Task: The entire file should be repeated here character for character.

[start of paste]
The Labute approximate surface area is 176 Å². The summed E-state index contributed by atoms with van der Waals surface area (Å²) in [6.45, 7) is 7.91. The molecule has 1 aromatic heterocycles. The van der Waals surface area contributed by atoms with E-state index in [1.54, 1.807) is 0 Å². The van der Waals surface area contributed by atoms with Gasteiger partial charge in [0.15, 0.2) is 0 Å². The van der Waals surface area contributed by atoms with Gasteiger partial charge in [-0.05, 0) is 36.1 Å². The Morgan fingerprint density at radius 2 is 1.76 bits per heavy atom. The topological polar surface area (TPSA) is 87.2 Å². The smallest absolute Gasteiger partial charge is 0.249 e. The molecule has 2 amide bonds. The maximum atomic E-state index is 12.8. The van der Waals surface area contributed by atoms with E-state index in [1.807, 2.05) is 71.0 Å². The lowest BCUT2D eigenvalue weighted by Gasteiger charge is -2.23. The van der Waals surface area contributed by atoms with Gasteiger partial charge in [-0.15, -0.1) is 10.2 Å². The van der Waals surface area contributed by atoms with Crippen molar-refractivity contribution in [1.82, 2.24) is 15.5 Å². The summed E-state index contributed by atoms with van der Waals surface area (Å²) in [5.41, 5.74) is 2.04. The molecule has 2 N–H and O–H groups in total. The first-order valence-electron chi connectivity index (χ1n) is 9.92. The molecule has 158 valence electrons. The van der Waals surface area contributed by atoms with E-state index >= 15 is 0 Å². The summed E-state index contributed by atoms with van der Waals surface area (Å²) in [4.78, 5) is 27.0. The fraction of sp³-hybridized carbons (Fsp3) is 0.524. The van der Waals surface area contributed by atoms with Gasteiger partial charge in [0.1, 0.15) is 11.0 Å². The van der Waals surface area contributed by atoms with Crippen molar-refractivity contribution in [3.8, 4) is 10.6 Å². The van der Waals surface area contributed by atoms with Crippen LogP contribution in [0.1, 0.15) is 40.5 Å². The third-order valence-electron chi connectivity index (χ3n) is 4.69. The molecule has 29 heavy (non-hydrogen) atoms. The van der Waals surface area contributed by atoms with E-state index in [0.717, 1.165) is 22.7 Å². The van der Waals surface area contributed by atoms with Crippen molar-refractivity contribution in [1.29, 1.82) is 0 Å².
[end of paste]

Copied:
The Labute approximate surface area is 176 Å². The summed E-state index contributed by atoms with van der Waals surface area (Å²) in [6.45, 7) is 7.91. The molecule has 1 aromatic heterocycles. The van der Waals surface area contributed by atoms with E-state index in [1.54, 1.807) is 0 Å². The van der Waals surface area contributed by atoms with Gasteiger partial charge in [0.15, 0.2) is 0 Å². The van der Waals surface area contributed by atoms with Gasteiger partial charge in [-0.05, 0) is 36.1 Å². The Morgan fingerprint density at radius 2 is 1.76 bits per heavy atom. The topological polar surface area (TPSA) is 87.2 Å². The smallest absolute Gasteiger partial charge is 0.249 e. The molecule has 2 amide bonds. The maximum atomic E-state index is 12.8. The van der Waals surface area contributed by atoms with E-state index in [1.807, 2.05) is 71.0 Å². The lowest BCUT2D eigenvalue weighted by Gasteiger charge is -2.23. The van der Waals surface area contributed by atoms with Gasteiger partial charge in [-0.15, -0.1) is 10.2 Å². The van der Waals surface area contributed by atoms with Crippen molar-refractivity contribution in [1.82, 2.24) is 15.5 Å². The summed E-state index contributed by atoms with van der Waals surface area (Å²) in [5.41, 5.74) is 2.04. The molecule has 2 N–H and O–H groups in total. The first-order valence-electron chi connectivity index (χ1n) is 9.92. The molecule has 158 valence electrons. The van der Waals surface area contributed by atoms with E-state index >= 15 is 0 Å². The summed E-state index contributed by atoms with van der Waals surface area (Å²) in [4.78, 5) is 27.0. The fraction of sp³-hybridized carbons (Fsp3) is 0.524. The van der Waals surface area contributed by atoms with Gasteiger partial charge in [0.1, 0.15) is 11.0 Å². The van der Waals surface area contributed by atoms with Crippen molar-refractivity contribution in [3.8, 4) is 10.6 Å². The van der Waals surface area contributed by atoms with Crippen LogP contribution in [0.1, 0.15) is 40.5 Å². The third-order valence-electron chi connectivity index (χ3n) is 4.69. The molecule has 29 heavy (non-hydrogen) atoms. The van der Waals surface area contributed by atoms with E-state index in [0.717, 1.165) is 22.7 Å². The van der Waals surface area contributed by atoms with Crippen molar-refractivity contribution in [1.29, 1.82) is 0 Å².